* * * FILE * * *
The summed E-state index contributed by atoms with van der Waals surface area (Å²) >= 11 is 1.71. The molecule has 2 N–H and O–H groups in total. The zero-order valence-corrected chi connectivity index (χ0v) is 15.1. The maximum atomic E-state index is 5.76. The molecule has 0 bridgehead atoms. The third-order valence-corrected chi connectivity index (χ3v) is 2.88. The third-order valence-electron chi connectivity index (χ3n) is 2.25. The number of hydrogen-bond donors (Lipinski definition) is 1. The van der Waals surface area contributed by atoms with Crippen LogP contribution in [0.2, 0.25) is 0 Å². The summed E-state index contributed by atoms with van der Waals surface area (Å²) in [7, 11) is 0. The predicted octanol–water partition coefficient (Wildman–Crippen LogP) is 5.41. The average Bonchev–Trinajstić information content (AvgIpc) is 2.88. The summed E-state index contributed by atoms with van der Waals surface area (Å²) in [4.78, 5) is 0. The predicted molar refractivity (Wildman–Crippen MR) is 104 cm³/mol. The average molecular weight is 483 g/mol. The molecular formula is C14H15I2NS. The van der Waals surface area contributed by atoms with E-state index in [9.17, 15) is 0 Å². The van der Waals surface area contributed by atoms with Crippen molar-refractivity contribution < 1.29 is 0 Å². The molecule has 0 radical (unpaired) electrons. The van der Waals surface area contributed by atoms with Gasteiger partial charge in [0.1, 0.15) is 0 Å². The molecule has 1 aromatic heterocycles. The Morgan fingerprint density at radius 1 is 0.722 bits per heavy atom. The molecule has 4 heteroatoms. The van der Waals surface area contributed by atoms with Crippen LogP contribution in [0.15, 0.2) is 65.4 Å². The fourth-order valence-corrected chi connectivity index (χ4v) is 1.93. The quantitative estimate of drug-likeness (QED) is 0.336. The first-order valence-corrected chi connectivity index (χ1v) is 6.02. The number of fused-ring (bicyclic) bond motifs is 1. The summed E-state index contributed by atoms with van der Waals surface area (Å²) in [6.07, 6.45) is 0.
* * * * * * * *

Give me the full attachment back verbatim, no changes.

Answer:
The summed E-state index contributed by atoms with van der Waals surface area (Å²) >= 11 is 1.71. The molecule has 2 N–H and O–H groups in total. The zero-order valence-corrected chi connectivity index (χ0v) is 15.1. The maximum atomic E-state index is 5.76. The molecule has 0 bridgehead atoms. The third-order valence-corrected chi connectivity index (χ3v) is 2.88. The third-order valence-electron chi connectivity index (χ3n) is 2.25. The number of hydrogen-bond donors (Lipinski definition) is 1. The van der Waals surface area contributed by atoms with Crippen LogP contribution in [0.2, 0.25) is 0 Å². The summed E-state index contributed by atoms with van der Waals surface area (Å²) in [7, 11) is 0. The predicted octanol–water partition coefficient (Wildman–Crippen LogP) is 5.41. The average Bonchev–Trinajstić information content (AvgIpc) is 2.88. The summed E-state index contributed by atoms with van der Waals surface area (Å²) in [4.78, 5) is 0. The predicted molar refractivity (Wildman–Crippen MR) is 104 cm³/mol. The average molecular weight is 483 g/mol. The molecular formula is C14H15I2NS. The van der Waals surface area contributed by atoms with E-state index in [9.17, 15) is 0 Å². The van der Waals surface area contributed by atoms with Crippen molar-refractivity contribution < 1.29 is 0 Å². The molecule has 0 radical (unpaired) electrons. The van der Waals surface area contributed by atoms with Gasteiger partial charge in [0.1, 0.15) is 0 Å². The molecule has 1 aromatic heterocycles. The Morgan fingerprint density at radius 1 is 0.722 bits per heavy atom. The molecule has 4 heteroatoms. The van der Waals surface area contributed by atoms with Crippen LogP contribution in [0.15, 0.2) is 65.4 Å². The fourth-order valence-corrected chi connectivity index (χ4v) is 1.93. The quantitative estimate of drug-likeness (QED) is 0.336. The first-order valence-corrected chi connectivity index (χ1v) is 6.02. The number of fused-ring (bicyclic) bond motifs is 1. The summed E-state index contributed by atoms with van der Waals surface area (Å²) in [6.07, 6.45) is 0.